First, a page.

It still feels chilly this morning, after a weekend of lowered temperatures. But the sun is shining, and all feels well with the world. I wrote yesterday; a lot, in fact, well over three thousand words; which is a lot for me to do on a weekend day. I even did it all by two pm, so I had the rest of the day to putz around. I finished a very weak first draft of “Burning Crosses,” worked on “Don’t Look Down” some more, and finished a very weak Scotty Chapter 11. But i know how to fix “Burning Crosses,” so that’s not a problem, and I know what I need to do with “Don’t Look Down,” which I just can’t seem to focus on. I also recognize that my feelings about the Scotty manuscript are the usual loss of faith I always have somewhere mid-manuscript; and I just need to ignore it and soldier on, with the mantra I can always fix this later! I can always fix this later!
Which I seem to be using a lot lately. I’m not quite sure what that says about the quality of what I’ve been writing.
I’m in this weird place right now with my writing; trying to feel more confident in it and my ability, while at the same time my insecurity is undermining me while I am actually writing. I need to ignore the things that pop up in my head as I work on the Scotty book, the slings and arrows hurled at me over the years that I can’t seem to get out of my mind and try to remember all the positive things that have been said about me and my work; which I don’t tend to take as seriously as the negative.
We started watching Lost in Space and Troy: The Fall of a City; we stopped because Paul didn’t like them–I was, so it gives me something to watch when I’m on the treadmill at the gym. We also gave Siren on Freeform a try; neither one of us was terribly sold on it, although I’d be willing to give it another episode or two before giving up on it entirely. Then we moved on to The Alienist, and yes, we are both committed to it. I never read the novel when it came out, but I do remember it made quite a stir when it did, and that the queer publishing community stood up and took note of it as well. I never could grasp why, but now that I am watching the show, I see why; there is a serial killer praying on boy prostitutes in 1890’s New York, and the ‘alienist’, Dr. Kreuzler, is rare in that time that he doesn’t see homosexuality or trans issues as either sinful or mental illness; it’s very queer positive, if you can get past the slaughter of the boy-prostitutes, which are particularly gruesome. But it’s very well done and interesting; we’ll keep going.
I also read some short stories. First up is “Les Beaux Jours” by Joyce Carol Oates, from Lawrence Block’s Alive in Shape and Color:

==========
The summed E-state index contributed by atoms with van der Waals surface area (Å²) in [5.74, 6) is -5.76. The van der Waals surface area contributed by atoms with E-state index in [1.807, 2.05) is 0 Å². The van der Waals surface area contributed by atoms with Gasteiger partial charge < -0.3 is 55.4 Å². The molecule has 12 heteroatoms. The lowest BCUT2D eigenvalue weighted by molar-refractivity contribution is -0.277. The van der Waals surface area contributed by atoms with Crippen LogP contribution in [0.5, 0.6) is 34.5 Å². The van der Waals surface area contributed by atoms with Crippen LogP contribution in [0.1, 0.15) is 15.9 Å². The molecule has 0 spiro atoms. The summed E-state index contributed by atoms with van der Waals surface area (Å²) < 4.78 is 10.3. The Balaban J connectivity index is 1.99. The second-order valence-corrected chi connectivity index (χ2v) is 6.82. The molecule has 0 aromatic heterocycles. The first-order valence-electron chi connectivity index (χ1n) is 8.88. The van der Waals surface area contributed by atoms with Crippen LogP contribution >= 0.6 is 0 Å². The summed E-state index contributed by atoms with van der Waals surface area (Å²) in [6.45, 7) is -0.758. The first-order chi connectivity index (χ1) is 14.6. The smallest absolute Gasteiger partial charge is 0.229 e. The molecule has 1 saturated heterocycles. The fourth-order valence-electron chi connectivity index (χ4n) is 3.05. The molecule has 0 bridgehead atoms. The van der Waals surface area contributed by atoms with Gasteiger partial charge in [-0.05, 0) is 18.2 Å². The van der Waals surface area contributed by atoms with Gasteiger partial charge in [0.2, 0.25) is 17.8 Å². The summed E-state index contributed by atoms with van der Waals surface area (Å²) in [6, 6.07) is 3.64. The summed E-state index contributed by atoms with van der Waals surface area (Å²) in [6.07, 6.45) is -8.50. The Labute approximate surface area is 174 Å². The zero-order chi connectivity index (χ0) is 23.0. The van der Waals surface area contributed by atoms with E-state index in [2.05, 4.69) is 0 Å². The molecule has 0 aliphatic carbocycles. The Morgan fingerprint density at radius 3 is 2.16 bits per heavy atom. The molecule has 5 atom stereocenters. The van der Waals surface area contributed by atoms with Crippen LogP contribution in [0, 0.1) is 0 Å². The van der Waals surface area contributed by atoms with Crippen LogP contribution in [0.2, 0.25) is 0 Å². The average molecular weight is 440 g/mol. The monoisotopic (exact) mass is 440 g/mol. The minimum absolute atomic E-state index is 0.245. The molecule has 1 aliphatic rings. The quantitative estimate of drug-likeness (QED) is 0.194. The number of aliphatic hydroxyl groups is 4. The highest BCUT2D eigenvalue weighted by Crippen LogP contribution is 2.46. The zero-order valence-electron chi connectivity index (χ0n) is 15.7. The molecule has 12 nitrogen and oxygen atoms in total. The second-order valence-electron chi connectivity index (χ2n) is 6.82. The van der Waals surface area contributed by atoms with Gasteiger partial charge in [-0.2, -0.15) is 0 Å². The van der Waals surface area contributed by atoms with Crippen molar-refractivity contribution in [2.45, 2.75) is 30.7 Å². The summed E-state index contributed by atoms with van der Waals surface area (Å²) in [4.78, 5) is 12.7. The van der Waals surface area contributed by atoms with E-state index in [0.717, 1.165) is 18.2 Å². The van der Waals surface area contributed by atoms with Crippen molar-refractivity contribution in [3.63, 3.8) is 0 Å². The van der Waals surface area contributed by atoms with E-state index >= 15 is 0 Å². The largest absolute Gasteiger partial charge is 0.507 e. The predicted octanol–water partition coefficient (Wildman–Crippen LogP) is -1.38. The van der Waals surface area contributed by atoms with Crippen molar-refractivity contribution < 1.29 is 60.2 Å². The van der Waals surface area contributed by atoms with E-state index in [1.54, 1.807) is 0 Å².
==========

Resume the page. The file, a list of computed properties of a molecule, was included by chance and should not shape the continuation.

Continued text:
Daddy please come bring me home. Daddy I am so sorry.
Daddy it is your fault. Daddy I hate you.
Daddy, no! I love you Daddy whatever you have done.
Daddy I am under a spell here. I am not myself here.
The place in which I am a captive–it is in the Alps, I think. It is a great, old house like a castle made of ancient rock. Through high windows you can see moors stretching to the mountainous horizon. All is scrubby gray-green as if undersea. The light is perpetual twilight.
Dusk is when the Master comes. I am in love with the Master.
Daddy no! I do not love the Master at all, I am terrified of the Master.
I’d not read Joyce Carol Oates before a few years ago; I read her short story that was a Macavity finalist the same year I was, and was blown away by it. I always thought Oates was more of a literary writer, but she writes crime and horror and dark stories, and she does it incredibly well. This story is Oates at her best; disturbing and creepy and horrifying. She manages to get the voice of the trapped girl perfectly; that strange mix of Stockholm syndrome and desperation to get away; the fear that she might die there. Very disturbing.
“Truth Comes out of Her Well to Shame Mankind,” by Thomas Pluck, also from Alive in Shape and Color:
The cracking of the skulls was performed by a practiced hand. The bowl separated from the eye sockets and teeth. These were no virgin cannibals like the lost colonists of Roanoke, with their hesitation marks. Whatever people had done this had been done before, and had perhaps been doing it for a very long time.
Devin cupped the skull in his palm, reminded of how Danes toasted before a drink.
Thomas Pluck is one of the better writers we have in the crime fiction world right now, and I hope this appearance in the Block anthology is a sign that he’s beginning to get his due. He wrote a story for Blood on the Bayou that was superb; I have his novel Bad Boy Boogie, in my TBR pile. This story, about an arrogant ass of a man who visits an archaeological site, being led by a woman he didn’t get along with in college, is not only chilling but timely; men all so frequently are unaware of the damage they leave in their wake, aren’t they, and this story is about that very thing; carelessness, just as The Great Gatsby was about the carelessness of the Buchanans. Very well done.
And now, back to the spice mines.